AVIEZER, Nathan, In the Beginning: Biblical Creation and Science 1990, as discussed by Bill Gladstone, "Let there be plasma soup: Genesis, Chapter 1: Torah and modern physics said to be in agreement," National Post, March 7, 2001

by Robert Brow

Gladstone reports on the recent visit to Canada of Nathan Aviezer, Chairman of the physics department at Bar-Ilan University, Israel. Aviezer claims that the big bang theory proposed in 1946 by George Gamow has now been tested and confirmed from many angles. It illustrates the sudden creation of our universe as described in Genesis 1. "The term 'creation' has clearly left the private preserve of the Biblical scholar and has entered the lexicon of science. Today a scientist can take clear measurements to show that the universe was created. It's no longer a matter of faith. The creation of the universe has become an established fact."

Nathan Aviezer presented an interesting comment on the Genesis words "Let there be light." The big bang theory posits that all matter initially occupied a relatively tiny space at such an extraordinarily high density and temperature that its atomic structure was crushed into a thick chaotic soup of protons, electrons and neutrons, known as plasma. Because the particles that make up plasma carry an electrical charge, they trap light. "Light is incapable of shining through plasma," Aviezer says, explaining that when the nascent universe pushed outwards at breakneck speed, "suddenly the plasma became transformed into atoms and molecules, and light shone throughout the universe." The appearance of light occurred as instantaneously as if someone had thrown a switch. "When the plasma became transformed into atoms and molecules, the light was suddenly 'decoupled' from the dark plasma -- the light was suddenly separated from the darkness."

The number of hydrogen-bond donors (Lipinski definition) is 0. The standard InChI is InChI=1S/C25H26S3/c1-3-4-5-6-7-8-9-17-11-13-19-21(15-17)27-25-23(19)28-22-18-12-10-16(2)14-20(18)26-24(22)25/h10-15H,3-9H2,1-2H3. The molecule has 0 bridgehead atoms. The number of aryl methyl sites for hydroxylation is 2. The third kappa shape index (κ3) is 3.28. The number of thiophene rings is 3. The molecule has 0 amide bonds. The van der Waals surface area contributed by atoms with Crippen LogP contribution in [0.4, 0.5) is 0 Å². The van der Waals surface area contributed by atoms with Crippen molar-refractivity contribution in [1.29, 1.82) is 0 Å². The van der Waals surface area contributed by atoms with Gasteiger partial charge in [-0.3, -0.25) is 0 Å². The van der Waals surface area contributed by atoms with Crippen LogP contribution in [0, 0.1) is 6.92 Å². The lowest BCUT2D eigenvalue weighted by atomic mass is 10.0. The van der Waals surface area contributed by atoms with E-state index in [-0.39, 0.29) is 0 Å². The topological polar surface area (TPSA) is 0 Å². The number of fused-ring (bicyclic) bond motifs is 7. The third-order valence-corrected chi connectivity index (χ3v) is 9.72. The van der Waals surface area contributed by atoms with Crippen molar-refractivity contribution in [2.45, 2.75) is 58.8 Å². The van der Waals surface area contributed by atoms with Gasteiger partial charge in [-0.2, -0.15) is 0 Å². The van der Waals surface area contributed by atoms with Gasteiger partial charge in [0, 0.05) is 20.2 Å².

What interested me was Aviezer called Stephen Hawking of Cambridge an atheist, though he has to agree that "the universe was created and has existed for a finite period of time." But the usual language game for the words create, created, and creation all include the idea of a personal creator. There has to be some personal intention. In the Genesis account the proposition "God created the world" begins with viewing the world as a work of art. A work of art or a creation requires a personal creator. And Elohim is what the Jews chose to call that Creator (we call him God, Dieu, Allah, etc.).

An atheist is someone who denies that any personality was involved in the origin of our world. Usually the explanation is in terms of matter, chance, and energy. That means no atheist can believe in a creator, only in the big bang as a chance inexplicable event. But once you are willing to view the big bang as a creation, then it makes sense to ask if the Creator cares about us, is evil or good, and you are into theology (the logos of theos), the science that explores the being and the character of the Creator. Most atheists I know are really antitheists because they fault the creator for being bad, unfair, or totally indifferent to us as humans.

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